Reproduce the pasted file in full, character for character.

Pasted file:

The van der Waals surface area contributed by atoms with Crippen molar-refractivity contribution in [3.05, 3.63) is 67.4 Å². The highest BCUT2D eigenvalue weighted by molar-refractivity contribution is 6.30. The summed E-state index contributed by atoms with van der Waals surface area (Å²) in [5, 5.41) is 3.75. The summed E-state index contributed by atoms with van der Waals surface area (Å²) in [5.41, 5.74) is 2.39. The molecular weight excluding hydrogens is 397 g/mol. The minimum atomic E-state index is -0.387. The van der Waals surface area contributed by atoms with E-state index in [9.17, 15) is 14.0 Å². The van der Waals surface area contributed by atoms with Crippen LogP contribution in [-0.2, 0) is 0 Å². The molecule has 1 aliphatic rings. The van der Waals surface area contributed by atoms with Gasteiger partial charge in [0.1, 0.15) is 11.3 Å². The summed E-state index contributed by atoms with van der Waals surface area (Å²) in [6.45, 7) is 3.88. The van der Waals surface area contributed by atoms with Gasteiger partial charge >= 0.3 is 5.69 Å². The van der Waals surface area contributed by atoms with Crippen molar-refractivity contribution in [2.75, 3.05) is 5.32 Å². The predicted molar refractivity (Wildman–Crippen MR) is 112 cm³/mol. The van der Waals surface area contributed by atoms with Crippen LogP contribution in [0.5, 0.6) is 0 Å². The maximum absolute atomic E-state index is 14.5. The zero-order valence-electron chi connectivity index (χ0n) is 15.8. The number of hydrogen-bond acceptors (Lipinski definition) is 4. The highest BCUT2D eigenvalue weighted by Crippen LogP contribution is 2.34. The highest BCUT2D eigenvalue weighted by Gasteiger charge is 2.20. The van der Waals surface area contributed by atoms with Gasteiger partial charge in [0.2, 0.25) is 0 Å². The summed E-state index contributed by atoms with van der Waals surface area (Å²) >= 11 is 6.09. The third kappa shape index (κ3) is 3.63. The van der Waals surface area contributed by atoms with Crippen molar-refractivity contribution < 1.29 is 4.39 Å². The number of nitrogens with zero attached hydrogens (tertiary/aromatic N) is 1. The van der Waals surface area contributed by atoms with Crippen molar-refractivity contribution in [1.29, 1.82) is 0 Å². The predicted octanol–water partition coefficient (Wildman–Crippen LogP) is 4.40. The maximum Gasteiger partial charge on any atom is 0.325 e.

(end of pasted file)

The van der Waals surface area contributed by atoms with Crippen molar-refractivity contribution in [3.05, 3.63) is 67.4 Å². The highest BCUT2D eigenvalue weighted by molar-refractivity contribution is 6.30. The summed E-state index contributed by atoms with van der Waals surface area (Å²) in [5, 5.41) is 3.75. The summed E-state index contributed by atoms with van der Waals surface area (Å²) in [5.41, 5.74) is 2.39. The molecular weight excluding hydrogens is 397 g/mol. The minimum atomic E-state index is -0.387. The van der Waals surface area contributed by atoms with E-state index in [9.17, 15) is 14.0 Å². The van der Waals surface area contributed by atoms with Crippen LogP contribution in [-0.2, 0) is 0 Å². The molecule has 1 aliphatic rings. The van der Waals surface area contributed by atoms with Gasteiger partial charge in [0.1, 0.15) is 11.3 Å². The summed E-state index contributed by atoms with van der Waals surface area (Å²) in [6.45, 7) is 3.88. The van der Waals surface area contributed by atoms with Gasteiger partial charge >= 0.3 is 5.69 Å². The van der Waals surface area contributed by atoms with Crippen molar-refractivity contribution in [2.75, 3.05) is 5.32 Å². The predicted molar refractivity (Wildman–Crippen MR) is 112 cm³/mol. The van der Waals surface area contributed by atoms with Crippen LogP contribution in [0.5, 0.6) is 0 Å². The maximum absolute atomic E-state index is 14.5. The zero-order valence-electron chi connectivity index (χ0n) is 15.8. The number of hydrogen-bond acceptors (Lipinski definition) is 4. The highest BCUT2D eigenvalue weighted by Crippen LogP contribution is 2.34. The highest BCUT2D eigenvalue weighted by Gasteiger charge is 2.20. The van der Waals surface area contributed by atoms with Gasteiger partial charge in [0.2, 0.25) is 0 Å². The summed E-state index contributed by atoms with van der Waals surface area (Å²) >= 11 is 6.09. The third kappa shape index (κ3) is 3.63. The van der Waals surface area contributed by atoms with Crippen molar-refractivity contribution < 1.29 is 4.39 Å². The number of nitrogens with zero attached hydrogens (tertiary/aromatic N) is 1. The van der Waals surface area contributed by atoms with Crippen molar-refractivity contribution in [1.29, 1.82) is 0 Å². The predicted octanol–water partition coefficient (Wildman–Crippen LogP) is 4.40. The maximum Gasteiger partial charge on any atom is 0.325 e.